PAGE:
Friday, October 12, 2018

J. Virology: Risk Assessment of 5th Wave H7N9 influenza A viruses in Mammalian Models

Credit FAO


Fifteen months ago - near the end of China's 5th wave of infections (see chart above) - H7N9 seemed all but unstoppable, and on the verge of sparking a pandemic. Not only had a record number of human infections been reported, but the virus had mutated into both LPAI and HPAI strains, with many variants.
Disaster was averted - and the virus at least temporarily subdued - by China's bold, nationwide poultry vaccination program using a newly developed experimental H5+H7 vaccine.
As a result the number of human infections reported during wave 6 dropped dramatically (n=3) compared to wave 5 (n=819). While a welcomed respite, the virus has not been eradicated, and how long this lull will last is anyone's guess.

Over the summer of 2017 we learned that several important mammalian adaptations had turned up in these avian viruses, and early indications suggested the HPAI strain might be even more of a threat to humans than the LPAI strain.

Some recent blogs on this topic include:
EID Journal: Molecular Evolution, Diversity, and Adaptation of Influenza A(H7N9) Viruses in China

Trans. & Emerg. Dis.:Comparison of HPAI & LPAI H7N9 Potential Threat To Mammals

Cell Reports: A Dominant Gene Constellation Emerged For H7N9 In Wave 5
J. Virol.: Spread & Evolution of HPAI & LPAI H7N9 During 5th Wave - China

To this long list of H7N9 research we can add the following report in the Journal of Virology (alas, much of it behind a pay wall), that finds - while still not ready for prime time - the `. . . fifth-wave HPAI H7N9 viruses have gained the ability to cause enhanced disease in mammalian models.'
Xiangjie Sun, Jessica A. Belser, Claudia Pappas, Joanna A. Pulit-Penaloza, Nicole Brock, Hui Zeng, Hannah M. Creager, Shoshona Le, Malania Wilson, Amanda Lewis, Thomas J. Stark, Wun-Ju Shieh, John Barnes, Terrence M. Tumpey, Taronna R. Maines

DOI: 10.1128/JVI.01740-18


The fifth-wave of the H7N9 influenza epidemic in China was distinguished by a sudden increase in human infections, an extended geographic distribution, and the emergence of highly pathogenic avian influenza (HPAI) viruses. Genetically, some H7N9 viruses from the fifth-wave have acquired novel amino acid changes at positions involved in mammalian adaptation, antigenicity, and HA cleavability.
Here, several low pathogenic avian influenza (LPAI) and HPAI H7N9 human isolates from the fifth epidemic wave were assessed for their pathogenicity and transmissibility in mammalian models, as well as their ability to replicate in human airway epithelial cells.
We found that a LPAI virus exhibited a similar capacity to replicate and cause disease in two animal species as viruses from previous waves. In contrast, HPAI H7N9 viruses possessed enhanced virulence, causing greater lethargy and mortality, with an extended tropism for brain tissues in both ferret and mouse models.
These HPAI viruses also showed signs of adaptation to mammalian hosts by acquiring the ability to fuse at a lower pH threshold compared with other H7N9 viruses. All of the fifth-wave H7N9 viruses were able to transmit among cohoused ferrets, but exhibited a limited capacity to transmit by respiratory droplets and deep sequencing analysis revealed that the H7N9 viruses sampled after transmission showed a reduced amount of minor variants.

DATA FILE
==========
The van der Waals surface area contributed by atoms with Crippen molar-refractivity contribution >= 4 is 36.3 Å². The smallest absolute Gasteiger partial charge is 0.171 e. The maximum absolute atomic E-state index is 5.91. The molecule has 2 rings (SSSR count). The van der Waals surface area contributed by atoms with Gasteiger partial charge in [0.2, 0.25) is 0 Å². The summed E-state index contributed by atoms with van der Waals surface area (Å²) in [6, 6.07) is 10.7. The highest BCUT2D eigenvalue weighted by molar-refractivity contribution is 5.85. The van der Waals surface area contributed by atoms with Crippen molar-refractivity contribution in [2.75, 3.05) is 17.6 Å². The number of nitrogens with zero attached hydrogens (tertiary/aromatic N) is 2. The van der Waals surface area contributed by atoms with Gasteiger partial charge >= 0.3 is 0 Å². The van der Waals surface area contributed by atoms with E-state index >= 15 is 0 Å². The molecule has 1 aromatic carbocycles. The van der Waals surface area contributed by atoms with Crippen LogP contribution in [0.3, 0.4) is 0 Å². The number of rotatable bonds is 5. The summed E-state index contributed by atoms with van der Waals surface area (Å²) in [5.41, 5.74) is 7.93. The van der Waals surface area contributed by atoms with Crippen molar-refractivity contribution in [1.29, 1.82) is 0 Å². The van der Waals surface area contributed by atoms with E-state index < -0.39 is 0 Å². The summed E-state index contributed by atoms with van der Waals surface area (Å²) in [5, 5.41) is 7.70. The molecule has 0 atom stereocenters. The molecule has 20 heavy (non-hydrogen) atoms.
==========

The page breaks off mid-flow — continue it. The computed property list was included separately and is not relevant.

Taken together, we conclude that the fifth-wave HPAI H7N9 viruses have gained the ability to cause enhanced disease in mammalian models, and with further adaptation may acquire the ability to cause an H7N9 pandemic.


The potential pandemic risk posed by avian influenza H7N9 viruses was heightened during the fifth epidemic wave in China due to the sudden increased number of human infections and the emergence of antigenically distinct LPAI and HPAI H7N9 viruses. In this study, a group of fifth-wave HPAI and LPAI viruses were evaluated for their ability to infect, cause disease, and transmit in small animal models.
The ability of HPAI H7N9 viruses to cause more severe disease and to replicate in brain tissues in animal models as well as their ability to fuse at a lower pH threshold compared to LPAI H7N9 viruses suggest that the fifth-wave H7N9 viruses have evolved to acquire novel traits with the potential to pose a higher risk to humans. Although the fifth-wave H7N9 viruses have not yet gained the ability to transmit efficiently by air, continuous surveillance and risk assessment remain essential parts of our pandemic preparedness efforts.
        (Continue . . .)

On October 1st we officially entered `wave 7', and while we've seen no signs of renewed H7N9 activity, typically that doesn't begin until November or December.
There are also recent reports of `two new genetic variations of the H7N9 and H7N2 subtypes in unvaccinated ducks' - which will bear watching as well.
We've seen lulls in avian flu activity in China in the past, but conditions there remain conducive to the generation and spread of additional novel flu viruses, and recent history tells us not to let down our guard.

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